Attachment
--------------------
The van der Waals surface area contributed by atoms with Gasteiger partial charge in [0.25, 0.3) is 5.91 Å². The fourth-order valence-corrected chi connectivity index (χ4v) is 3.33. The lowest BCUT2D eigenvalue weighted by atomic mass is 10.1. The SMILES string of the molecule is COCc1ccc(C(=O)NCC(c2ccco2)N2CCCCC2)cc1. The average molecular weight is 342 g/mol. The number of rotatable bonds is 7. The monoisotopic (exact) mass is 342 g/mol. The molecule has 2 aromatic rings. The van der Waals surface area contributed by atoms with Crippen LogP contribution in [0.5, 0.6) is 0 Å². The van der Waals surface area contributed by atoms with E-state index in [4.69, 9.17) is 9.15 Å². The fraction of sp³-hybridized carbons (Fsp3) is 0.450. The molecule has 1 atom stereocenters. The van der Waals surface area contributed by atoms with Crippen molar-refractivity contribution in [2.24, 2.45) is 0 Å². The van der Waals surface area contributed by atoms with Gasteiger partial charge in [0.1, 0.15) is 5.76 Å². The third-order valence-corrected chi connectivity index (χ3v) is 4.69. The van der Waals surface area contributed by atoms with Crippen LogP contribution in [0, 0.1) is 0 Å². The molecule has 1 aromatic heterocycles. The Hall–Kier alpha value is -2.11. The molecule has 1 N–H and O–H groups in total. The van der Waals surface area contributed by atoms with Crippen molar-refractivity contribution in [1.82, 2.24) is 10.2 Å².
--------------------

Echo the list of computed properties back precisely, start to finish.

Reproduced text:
The van der Waals surface area contributed by atoms with Gasteiger partial charge in [0.25, 0.3) is 5.91 Å². The fourth-order valence-corrected chi connectivity index (χ4v) is 3.33. The lowest BCUT2D eigenvalue weighted by atomic mass is 10.1. The SMILES string of the molecule is COCc1ccc(C(=O)NCC(c2ccco2)N2CCCCC2)cc1. The average molecular weight is 342 g/mol. The number of rotatable bonds is 7. The monoisotopic (exact) mass is 342 g/mol. The molecule has 2 aromatic rings. The van der Waals surface area contributed by atoms with Crippen LogP contribution in [0.5, 0.6) is 0 Å². The van der Waals surface area contributed by atoms with E-state index in [4.69, 9.17) is 9.15 Å². The fraction of sp³-hybridized carbons (Fsp3) is 0.450. The molecule has 1 atom stereocenters. The van der Waals surface area contributed by atoms with Crippen molar-refractivity contribution in [2.24, 2.45) is 0 Å². The van der Waals surface area contributed by atoms with Gasteiger partial charge in [0.1, 0.15) is 5.76 Å². The third-order valence-corrected chi connectivity index (χ3v) is 4.69. The van der Waals surface area contributed by atoms with Crippen LogP contribution in [0, 0.1) is 0 Å². The molecule has 1 aromatic heterocycles. The Hall–Kier alpha value is -2.11. The molecule has 1 N–H and O–H groups in total. The van der Waals surface area contributed by atoms with Crippen molar-refractivity contribution in [1.82, 2.24) is 10.2 Å².